|Fall Down Seven Times, Get Up Eight||七転八起||shichi ten hakki / nana korobi ya oki|
shichi ten haki / nana korobi ya oki
shichitenhaki / nanakorobiyaoki
|Even a fool may sometimes come up with a good idea||千慮一得|
|senryonoittoku||qiān lǜ yī dé|
qian1 lv4 yi1 de2
qian lv yi de
|ch`ien lü i te
chien lü i te
|You May Learn from Victory, You Will Learn from Failure||百勝難慮敵三折乃良醫|
|bǎi shèng nán lǜ dí sān zhé nǎi liáng yī|
bai3 sheng4 nan2 lv4 di2 san1 zhe2 nai3 liang2 yi1
bai sheng nan lv di san zhe nai liang yi
|pai sheng nan lü ti san che nai liang i|
|Accept the Situation and Move On||想開|
|美容店||měi róng diàn|
mei3 rong2 dian4
mei rong dian
|mei jung tien
|Glory and Honor||榮|
荣 / 栄
|ei||róng / rong2 / rong||jung|
|Mountain Travels Poem by Dumu||遠上寒山石徑斜白雲生處有人家停車坐愛楓林晚霜葉紅於二月花|
|yuǎn shàng hán shān shí jìng xiá bái yún shēng chù yǒu rén jiā tíng chē zuò ài fēng lín wǎn shuàng yè hóng yú èr yuè huā|
yuan3 shang4 han2 shan1 shi2 jing4 xia2 bai2 yun2 sheng1 chu4 you3 ren2 jia1 ting2 che1 zuo4 ai4 feng1 lin2 wan3 shuang4 ye4 hong2 yu2 er4 yue4 hua1
yuan shang han shan shi jing xia bai yun sheng chu you ren jia ting che zuo ai feng lin wan shuang ye hong yu er yue hua
|yüan shang han shan shih ching hsia pai yün sheng ch`u yu jen chia t`ing ch`e tso ai feng lin wan shuang yeh hung yü erh yüeh hua
yüan shang han shan shih ching hsia pai yün sheng chu yu jen chia ting che tso ai feng lin wan shuang yeh hung yü erh yüeh hua
|In some entries above you will see that characters have different versions above and below a line.|
In these cases, the characters above the line are Traditional Chinese, while the ones below are Simplified Chinese.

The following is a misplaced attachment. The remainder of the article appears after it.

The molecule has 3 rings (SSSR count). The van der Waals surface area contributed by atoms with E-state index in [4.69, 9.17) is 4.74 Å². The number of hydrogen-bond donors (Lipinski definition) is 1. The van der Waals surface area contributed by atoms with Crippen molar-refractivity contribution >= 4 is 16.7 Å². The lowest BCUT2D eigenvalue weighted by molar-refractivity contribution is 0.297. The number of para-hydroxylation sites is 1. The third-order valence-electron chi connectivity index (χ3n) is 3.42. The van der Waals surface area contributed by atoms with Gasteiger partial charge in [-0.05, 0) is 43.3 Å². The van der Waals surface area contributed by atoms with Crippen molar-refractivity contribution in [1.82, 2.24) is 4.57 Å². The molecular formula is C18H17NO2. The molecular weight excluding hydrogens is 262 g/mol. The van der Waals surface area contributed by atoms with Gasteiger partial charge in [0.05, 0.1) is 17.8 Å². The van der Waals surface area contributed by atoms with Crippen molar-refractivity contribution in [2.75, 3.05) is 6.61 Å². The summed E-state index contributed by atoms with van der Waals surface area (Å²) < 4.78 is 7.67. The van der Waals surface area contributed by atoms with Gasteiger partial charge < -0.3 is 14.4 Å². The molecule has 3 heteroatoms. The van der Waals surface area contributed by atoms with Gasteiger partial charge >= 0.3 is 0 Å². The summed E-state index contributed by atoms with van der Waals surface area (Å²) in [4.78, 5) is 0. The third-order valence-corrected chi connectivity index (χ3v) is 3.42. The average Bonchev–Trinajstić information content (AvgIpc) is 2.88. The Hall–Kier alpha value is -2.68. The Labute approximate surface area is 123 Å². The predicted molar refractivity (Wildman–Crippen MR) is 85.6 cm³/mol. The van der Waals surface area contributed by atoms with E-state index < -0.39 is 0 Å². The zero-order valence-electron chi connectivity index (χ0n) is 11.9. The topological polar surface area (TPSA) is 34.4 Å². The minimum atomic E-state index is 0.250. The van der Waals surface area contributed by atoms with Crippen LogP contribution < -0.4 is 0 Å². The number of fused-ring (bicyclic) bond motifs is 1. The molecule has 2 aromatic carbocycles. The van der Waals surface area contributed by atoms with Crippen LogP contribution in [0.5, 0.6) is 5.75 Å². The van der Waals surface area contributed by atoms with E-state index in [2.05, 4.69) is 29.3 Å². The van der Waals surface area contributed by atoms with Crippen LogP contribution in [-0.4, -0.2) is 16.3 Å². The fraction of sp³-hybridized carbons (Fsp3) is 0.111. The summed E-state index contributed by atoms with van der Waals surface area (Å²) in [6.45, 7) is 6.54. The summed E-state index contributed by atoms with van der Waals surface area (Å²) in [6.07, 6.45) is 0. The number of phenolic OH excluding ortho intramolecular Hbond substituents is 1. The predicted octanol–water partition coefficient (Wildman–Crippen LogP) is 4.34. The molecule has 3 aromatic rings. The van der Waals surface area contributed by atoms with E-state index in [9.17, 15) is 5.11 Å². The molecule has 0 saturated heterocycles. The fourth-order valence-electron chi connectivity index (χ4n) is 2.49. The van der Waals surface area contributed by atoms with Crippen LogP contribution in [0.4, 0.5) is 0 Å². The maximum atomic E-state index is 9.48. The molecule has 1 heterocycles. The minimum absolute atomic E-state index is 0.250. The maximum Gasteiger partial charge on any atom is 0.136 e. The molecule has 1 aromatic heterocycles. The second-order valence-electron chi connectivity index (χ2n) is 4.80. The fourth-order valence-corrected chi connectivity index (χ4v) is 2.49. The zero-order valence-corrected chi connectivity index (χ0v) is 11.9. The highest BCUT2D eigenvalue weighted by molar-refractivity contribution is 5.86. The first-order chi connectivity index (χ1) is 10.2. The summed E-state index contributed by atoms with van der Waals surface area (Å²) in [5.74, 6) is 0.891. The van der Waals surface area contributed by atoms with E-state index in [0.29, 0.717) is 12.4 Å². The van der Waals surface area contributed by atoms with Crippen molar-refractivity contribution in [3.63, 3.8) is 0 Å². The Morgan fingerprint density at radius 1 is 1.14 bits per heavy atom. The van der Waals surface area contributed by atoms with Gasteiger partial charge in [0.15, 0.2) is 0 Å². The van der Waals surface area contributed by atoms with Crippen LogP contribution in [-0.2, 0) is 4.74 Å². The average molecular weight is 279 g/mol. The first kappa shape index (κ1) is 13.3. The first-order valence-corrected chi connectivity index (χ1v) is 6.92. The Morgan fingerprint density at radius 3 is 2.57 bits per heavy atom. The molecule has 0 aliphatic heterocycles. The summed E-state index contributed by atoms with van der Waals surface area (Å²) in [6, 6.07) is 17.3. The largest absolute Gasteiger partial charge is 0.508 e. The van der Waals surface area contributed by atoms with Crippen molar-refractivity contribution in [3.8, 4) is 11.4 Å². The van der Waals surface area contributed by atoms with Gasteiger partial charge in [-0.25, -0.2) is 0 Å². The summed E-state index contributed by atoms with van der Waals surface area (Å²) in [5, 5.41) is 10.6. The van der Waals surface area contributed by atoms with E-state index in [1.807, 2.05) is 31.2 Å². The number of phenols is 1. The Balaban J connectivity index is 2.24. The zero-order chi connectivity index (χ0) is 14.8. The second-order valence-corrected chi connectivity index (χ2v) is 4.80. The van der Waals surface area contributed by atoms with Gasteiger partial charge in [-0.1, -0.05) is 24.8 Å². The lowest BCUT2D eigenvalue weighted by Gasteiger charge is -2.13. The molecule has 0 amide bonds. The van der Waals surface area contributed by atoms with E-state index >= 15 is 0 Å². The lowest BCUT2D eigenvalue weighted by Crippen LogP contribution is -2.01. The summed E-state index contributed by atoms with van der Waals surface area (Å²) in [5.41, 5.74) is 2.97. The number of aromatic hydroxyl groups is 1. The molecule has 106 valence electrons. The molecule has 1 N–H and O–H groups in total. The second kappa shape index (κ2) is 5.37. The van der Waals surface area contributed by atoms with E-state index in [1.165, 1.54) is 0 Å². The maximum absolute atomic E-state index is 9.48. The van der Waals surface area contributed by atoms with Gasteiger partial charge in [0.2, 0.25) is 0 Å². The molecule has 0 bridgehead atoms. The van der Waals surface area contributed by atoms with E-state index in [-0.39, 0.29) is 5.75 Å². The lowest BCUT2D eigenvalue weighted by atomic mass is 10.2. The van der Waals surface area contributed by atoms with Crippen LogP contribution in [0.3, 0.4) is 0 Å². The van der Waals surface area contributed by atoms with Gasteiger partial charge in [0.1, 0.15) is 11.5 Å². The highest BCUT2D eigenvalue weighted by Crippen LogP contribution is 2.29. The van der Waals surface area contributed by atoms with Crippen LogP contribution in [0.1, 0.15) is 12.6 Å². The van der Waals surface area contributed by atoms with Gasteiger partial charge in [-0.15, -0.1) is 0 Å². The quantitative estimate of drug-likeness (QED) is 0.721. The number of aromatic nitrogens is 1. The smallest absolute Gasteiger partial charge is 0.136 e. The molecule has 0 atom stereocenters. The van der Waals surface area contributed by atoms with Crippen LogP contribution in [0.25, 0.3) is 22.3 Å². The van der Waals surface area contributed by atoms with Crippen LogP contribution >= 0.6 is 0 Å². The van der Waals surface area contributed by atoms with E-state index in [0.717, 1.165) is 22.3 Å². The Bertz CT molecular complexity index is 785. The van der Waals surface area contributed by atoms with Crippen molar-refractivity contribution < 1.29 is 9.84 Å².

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All of our calligraphy wall scrolls are handmade.
When the calligrapher finishes creating your artwork, it is taken to my art mounting workshop in Beijing where a wall scroll is made by hand from a combination of silk, rice paper, and wood.
After we create your wall scroll, it takes at least two weeks for air mail delivery from Beijing to you.
Allow a few weeks for delivery. Rush service speeds it up by a week or two for $10!
When you select your calligraphy, you'll be taken to another page where you can choose various custom options.
The wall scroll that Sandy is holding in this picture is a "large size"
single-character wall scroll.
We also offer custom wall scrolls in small, medium, and an even-larger jumbo size.
Professional calligraphers are getting to be hard to find these days.
Instead of drawing characters by hand, the new generation in China merely type roman letters into their computer keyboards and pick the character that they want from a list that pops up.
There is some fear that true Chinese calligraphy may become a lost art in the coming years. Many art institutes in China are now promoting calligraphy programs in hopes of keeping this unique form of art alive.
Even with the teachings of a top-ranked calligrapher in China, my calligraphy will never be good enough to sell. I will leave that to the experts.
The same calligrapher who gave me those lessons also attracted a crowd of thousands and a TV crew as he created characters over 6-feet high. He happens to be ranked as one of the top 100 calligraphers in all of China. He is also one of very few that would actually attempt such a feat.
Check out my lists of Japanese Kanji Calligraphy Wall Scrolls and Old Korean Hanja Calligraphy Wall Scrolls.
Some people may refer to this entry as Get Up Kanji, Get Up Characters, Get Up in Mandarin Chinese, Get Up Characters, Get Up in Chinese Writing, Get Up in Japanese Writing, Get Up in Asian Writing, Get Up Ideograms, Chinese Get Up symbols, Get Up Hieroglyphics, Get Up Glyphs, Get Up in Chinese Letters, Get Up Hanzi, Get Up in Japanese Kanji, Get Up Pictograms, Get Up in the Chinese Written-Language, or Get Up in the Japanese Written-Language.